Indore: While the death audit report of Covid-19 suggested that hypertension is one of the major comorbidities, city experts revealed that 50 percent of patients remain unaware of the disease in the early stages and start treatment only when it turns worse.
Addressing a webinar, organised on the eve of World Hypertension Day, cardiologist Dr Rakesh Jain said, “About 80 million people in our country are suffering from high blood pressure and the number is even more than the population of the USA. The data also implies that every one person out of five is suffering from the ‘Silent Killer’.”
World Hypertension Day is celebrated on May 17 but it was postponed to October 17 due to Covid-19.
“This year’s theme of the day is “Measure Your Blood Pressure, Control It, Live Longer”. Long-term hypertension among youths results in damaging kidney, liver, heart, brain and eyes and it severely hampers productivity between 45-50 years of age,” he said adding skipping health check-ups, popping pills without consultation, sleep apnea and prescription of certain drugs by physicians are factors responsible for hypertension.
Misdiagnosis can prove fatal
According to Health Management Expert Dr Vinod Jain, said a study of 19,000 Indians had revealed that 42 per cent of the participants were at risk of misdiagnosis as far as their BP was concerned either due to "White Coat Syndrome" or "Masked Hypertension".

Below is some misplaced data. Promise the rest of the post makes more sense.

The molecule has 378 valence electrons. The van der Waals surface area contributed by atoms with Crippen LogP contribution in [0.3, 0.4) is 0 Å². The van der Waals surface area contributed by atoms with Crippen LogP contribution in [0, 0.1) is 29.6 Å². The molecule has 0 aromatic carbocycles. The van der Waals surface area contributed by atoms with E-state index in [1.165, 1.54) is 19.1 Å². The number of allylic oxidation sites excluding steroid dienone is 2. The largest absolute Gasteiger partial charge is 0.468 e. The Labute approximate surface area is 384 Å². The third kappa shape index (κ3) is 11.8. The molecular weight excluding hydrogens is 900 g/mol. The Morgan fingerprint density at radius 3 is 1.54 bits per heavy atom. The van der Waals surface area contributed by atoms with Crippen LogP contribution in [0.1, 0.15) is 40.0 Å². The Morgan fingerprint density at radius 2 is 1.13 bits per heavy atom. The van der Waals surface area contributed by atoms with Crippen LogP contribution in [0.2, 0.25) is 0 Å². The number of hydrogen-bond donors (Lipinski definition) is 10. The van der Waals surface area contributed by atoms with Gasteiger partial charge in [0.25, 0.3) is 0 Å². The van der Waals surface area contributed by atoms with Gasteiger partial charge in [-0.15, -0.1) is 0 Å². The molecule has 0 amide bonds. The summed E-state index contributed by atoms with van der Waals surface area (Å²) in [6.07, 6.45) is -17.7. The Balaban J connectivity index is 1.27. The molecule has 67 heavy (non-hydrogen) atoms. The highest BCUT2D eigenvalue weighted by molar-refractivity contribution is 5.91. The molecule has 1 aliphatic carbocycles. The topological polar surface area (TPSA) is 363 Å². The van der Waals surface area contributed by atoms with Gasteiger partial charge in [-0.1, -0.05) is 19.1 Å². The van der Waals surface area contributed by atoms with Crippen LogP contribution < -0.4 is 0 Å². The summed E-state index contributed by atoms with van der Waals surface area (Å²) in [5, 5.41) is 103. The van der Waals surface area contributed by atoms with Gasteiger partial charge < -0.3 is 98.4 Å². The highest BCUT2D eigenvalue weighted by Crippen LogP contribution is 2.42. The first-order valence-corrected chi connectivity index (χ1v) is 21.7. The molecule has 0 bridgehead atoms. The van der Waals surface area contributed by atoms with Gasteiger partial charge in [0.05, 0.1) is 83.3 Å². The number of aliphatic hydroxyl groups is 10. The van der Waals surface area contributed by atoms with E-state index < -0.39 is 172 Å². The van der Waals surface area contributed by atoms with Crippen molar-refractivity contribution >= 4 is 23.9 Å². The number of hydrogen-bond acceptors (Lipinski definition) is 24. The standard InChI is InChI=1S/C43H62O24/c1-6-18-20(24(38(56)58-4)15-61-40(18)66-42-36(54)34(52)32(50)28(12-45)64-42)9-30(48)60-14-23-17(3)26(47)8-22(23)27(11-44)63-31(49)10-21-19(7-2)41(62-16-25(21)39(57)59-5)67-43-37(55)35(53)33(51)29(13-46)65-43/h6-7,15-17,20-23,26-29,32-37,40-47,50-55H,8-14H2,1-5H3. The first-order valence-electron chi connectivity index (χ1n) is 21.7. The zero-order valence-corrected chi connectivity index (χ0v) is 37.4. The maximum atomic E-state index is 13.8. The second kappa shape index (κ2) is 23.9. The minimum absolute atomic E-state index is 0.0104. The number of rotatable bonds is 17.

“In White Coat Syndrome a patient's anxiety of being in a medical environment results in an abnormally high reading of BP. while masked hypertension occurs when the readings are normal at the office (work place) but elevated at home. The Indian heart study showed that 24 percent or 4,485 participants had white coat hypertension, while another 18 percent had masked hypertension,” he added.
Dr Jain said that readings should be taken multiple times before starting medicines for hypertension.
Key facts (as per WHO)
Hypertension - or elevated blood pressure - is a serious medical condition that significantly increases the risks of heart, brain, kidney and other diseases.
An estimated 1.13 billion people worldwide have hypertension, most (two-thirds) living in low- and middle-income countries.
In 2015, 1 in 4 men and 1 in 5 women had hypertension.
Fewer than 1 in 5 people with hypertension have the problem under control.
Hypertension is a major cause of premature death worldwide.
One of the global targets for non communicable diseases is to reduce the prevalence of hypertension by 25% by 2025 (baseline 2010).
Ways to prevent hypertension
1. A walk for 30 minutes daily can reduce 8-10 mmHg blood pressure and so as reducing the weight
2. Should take DASH (Dietary Approaches to Stop Hypertension) diet which includes reduction carbohydrate and salt intake.
3. Control your calorie count.